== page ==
Re: drugs for mental distress-depression etc. which IS after all the actual subject of this thread, they are HIGHLY ADDICTIVE! Once that path is taken, it is very difficult to go back and seek other courses of action in my experience and opinion. It is very hard to come off the drugs. Very sad scenario indeed.
I was very reluctant to start ADs after I had ds, and had hit rock bottom. There is a family history of depression, bipolar disorder and paranoid schizophrenia in my family - I have seen the effects of medication, both good and bad. But to me, I was not my family, I had hit a bad patch, and suffered a traumatic event, I did not need drugs.....except, life isn't that simple, in reality. I needed to get my children to school, look after my disabled son, stay married, keep my friendships, get out of the house, get through the day. I talked about counselling with my gp, what was available on the nhs was limited, and frankly having had counselling previously, I wasn't sure I could mentally and physically afford to have that long slow falling apart, and putting back together of my life. I was also suffering awful pmt, hitting me for 2 weeks of every month. I started on a very low dose of citalopram, and very soon was able to function again - get the girls to school, stay calm with them, rather than flying off the handle and bursting into tears, get ds to his many appointments, realise that I could face life. I started doing some exercise, seeing friends again, talking on here with people who were going through similar.The drugs helped me find the means to climb out of the hole I was in, and find ways to improve my mood and find strength to get through difficult bits. I know they don't suit or work for everyone, I know they are addictive, but sometimes and for some people they really are very helpful, it angers me to see such a complex issue reduced to a bold, inane comment like, the drugs don't work.
And snoopy, no need to keep shouting, it doesn't make what you are saying any more true or persuasive.
snoopy I'm not trying to twist what you are saying. I disagree with what you are saying. I think the blogger needs to spend some time with parents with children with additional needs.
Parenting children with sn is hard.
It's hard because it is simpley so much more work to for example potty train a non verbal child. Physical work.
It's hard because you need to do things in a different way to the norm so you are constantly searching for a method rather than doing what your Mum did or friends are doing. Mental work.
It's hard because you are isolated because people would rather have an easier child to play, and your child can't do a lot of the things their friends can do.
It hard because the hyper vigilant sleep deprived years stretch on sometimes for decades.
But one of the very hardest parts is that the behaviour looks like the behaviour of a child who has not been cherished and loved. Because you are judged and criticised everywhere you go. It's hard because of blogs like this spewing nonsense and because perfectly nice and intelligent people are sucked into it.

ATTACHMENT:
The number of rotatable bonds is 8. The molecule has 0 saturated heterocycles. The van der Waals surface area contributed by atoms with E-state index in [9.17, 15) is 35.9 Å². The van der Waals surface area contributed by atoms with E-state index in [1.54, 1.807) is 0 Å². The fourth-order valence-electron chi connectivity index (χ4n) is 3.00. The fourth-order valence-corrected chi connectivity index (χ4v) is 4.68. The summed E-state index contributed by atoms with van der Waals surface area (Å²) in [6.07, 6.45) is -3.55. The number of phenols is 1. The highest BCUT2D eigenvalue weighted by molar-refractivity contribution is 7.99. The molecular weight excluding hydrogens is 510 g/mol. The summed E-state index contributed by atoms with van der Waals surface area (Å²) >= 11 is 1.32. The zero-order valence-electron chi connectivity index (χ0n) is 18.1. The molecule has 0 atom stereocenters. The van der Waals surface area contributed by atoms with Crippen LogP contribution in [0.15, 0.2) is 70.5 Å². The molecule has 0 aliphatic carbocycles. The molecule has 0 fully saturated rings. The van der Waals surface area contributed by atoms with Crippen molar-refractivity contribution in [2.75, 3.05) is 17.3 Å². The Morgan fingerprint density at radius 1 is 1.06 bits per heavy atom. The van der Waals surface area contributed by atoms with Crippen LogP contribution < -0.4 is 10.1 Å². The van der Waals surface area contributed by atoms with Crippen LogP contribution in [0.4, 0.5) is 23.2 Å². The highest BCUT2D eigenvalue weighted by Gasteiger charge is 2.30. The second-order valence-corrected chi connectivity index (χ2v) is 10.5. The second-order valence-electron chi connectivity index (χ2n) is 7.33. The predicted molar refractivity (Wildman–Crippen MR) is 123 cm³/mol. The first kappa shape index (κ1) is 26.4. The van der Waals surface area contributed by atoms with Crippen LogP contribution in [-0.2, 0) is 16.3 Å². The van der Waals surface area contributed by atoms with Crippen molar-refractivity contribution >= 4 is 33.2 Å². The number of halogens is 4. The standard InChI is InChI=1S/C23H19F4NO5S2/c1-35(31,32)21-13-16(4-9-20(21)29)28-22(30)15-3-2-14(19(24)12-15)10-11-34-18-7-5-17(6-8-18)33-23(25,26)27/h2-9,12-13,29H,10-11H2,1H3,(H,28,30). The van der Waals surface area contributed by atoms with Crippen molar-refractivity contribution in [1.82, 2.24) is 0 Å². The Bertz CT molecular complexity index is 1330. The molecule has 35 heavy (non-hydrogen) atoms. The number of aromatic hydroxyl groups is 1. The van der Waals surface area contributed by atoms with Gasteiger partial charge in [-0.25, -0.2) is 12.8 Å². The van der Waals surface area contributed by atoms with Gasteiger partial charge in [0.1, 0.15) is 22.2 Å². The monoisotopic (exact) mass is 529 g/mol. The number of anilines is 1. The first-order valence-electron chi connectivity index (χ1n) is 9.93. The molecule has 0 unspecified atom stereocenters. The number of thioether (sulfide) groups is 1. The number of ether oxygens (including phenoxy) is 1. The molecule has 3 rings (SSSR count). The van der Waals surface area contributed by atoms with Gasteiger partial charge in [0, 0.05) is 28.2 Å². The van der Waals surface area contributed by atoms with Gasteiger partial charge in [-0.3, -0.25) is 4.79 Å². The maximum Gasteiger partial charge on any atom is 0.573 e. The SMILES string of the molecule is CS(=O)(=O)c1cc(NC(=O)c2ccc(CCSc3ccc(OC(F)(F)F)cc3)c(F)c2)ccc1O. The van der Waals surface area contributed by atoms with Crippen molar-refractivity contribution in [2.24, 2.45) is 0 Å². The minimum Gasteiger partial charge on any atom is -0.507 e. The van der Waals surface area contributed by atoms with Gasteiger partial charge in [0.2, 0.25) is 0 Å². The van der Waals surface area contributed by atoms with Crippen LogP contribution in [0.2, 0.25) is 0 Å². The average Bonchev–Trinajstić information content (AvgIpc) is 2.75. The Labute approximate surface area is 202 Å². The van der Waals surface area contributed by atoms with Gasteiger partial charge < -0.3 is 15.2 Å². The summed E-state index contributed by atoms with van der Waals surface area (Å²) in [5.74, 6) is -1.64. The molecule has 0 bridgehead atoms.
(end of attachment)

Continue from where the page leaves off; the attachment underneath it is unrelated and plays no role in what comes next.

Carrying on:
hazeyjane, I'm really glad that the ADs have worked for you. Psychotherapy is the best thing I have ever done for myself, but you are absolutely right that it is a long, slow, protracted, intensely painful process through which there are no short cuts. I'm in the lucky position of having no DCs, a very supportive DP and friends and enough money to pay to see a private psychotherapist. If I had even half of the responsibilities that you describe, I'm not sure how I would have functioned without ADs and I just don't think I would have had enough time or energy to devote to psychotherapy without medical help as well.
It's too black and white to say 'the drugs don't work' - they certainly do for some people. However, I do share Snoopy's concerns that they get dished out unthinkingly in some cases.
'Zzz' you were twisting what I was saying and trying to make out that I was saying that parents of sn children had been giving 'inadequate' care to their children.
When I said 'the drugs don't work' I was talking about my own personal experience of choosing the route of psychotherapy with no drugs in the face of considerable personal hurdles, very small support network etc. and of my own personal experience of watching certain friends and family completely ignore the issues that led them to where they were and use high dosages of drugs such as prozac as a coping mechanism. And I am pretty sure that these people will ALWAYS need these drugs now. Of course that was and is their personal choice and we all have to do what's best for us but I just feel that they were badly informed by their GPs and psychiatrists at the outset. I'm not judging anyone for their choices. And I'm not shouting. I'm using capitals because it's something I feel very strongly about and I'm entitled to my opinion too.
You said "As for autism, I am not an expert however I have seen amazing turnarounds in autistic children's behaviour and development when adequate support is found."
I said "Please tell us more about the "amazing turnarounds" you have seen in children with autism you have seen once their inadequate support was improved."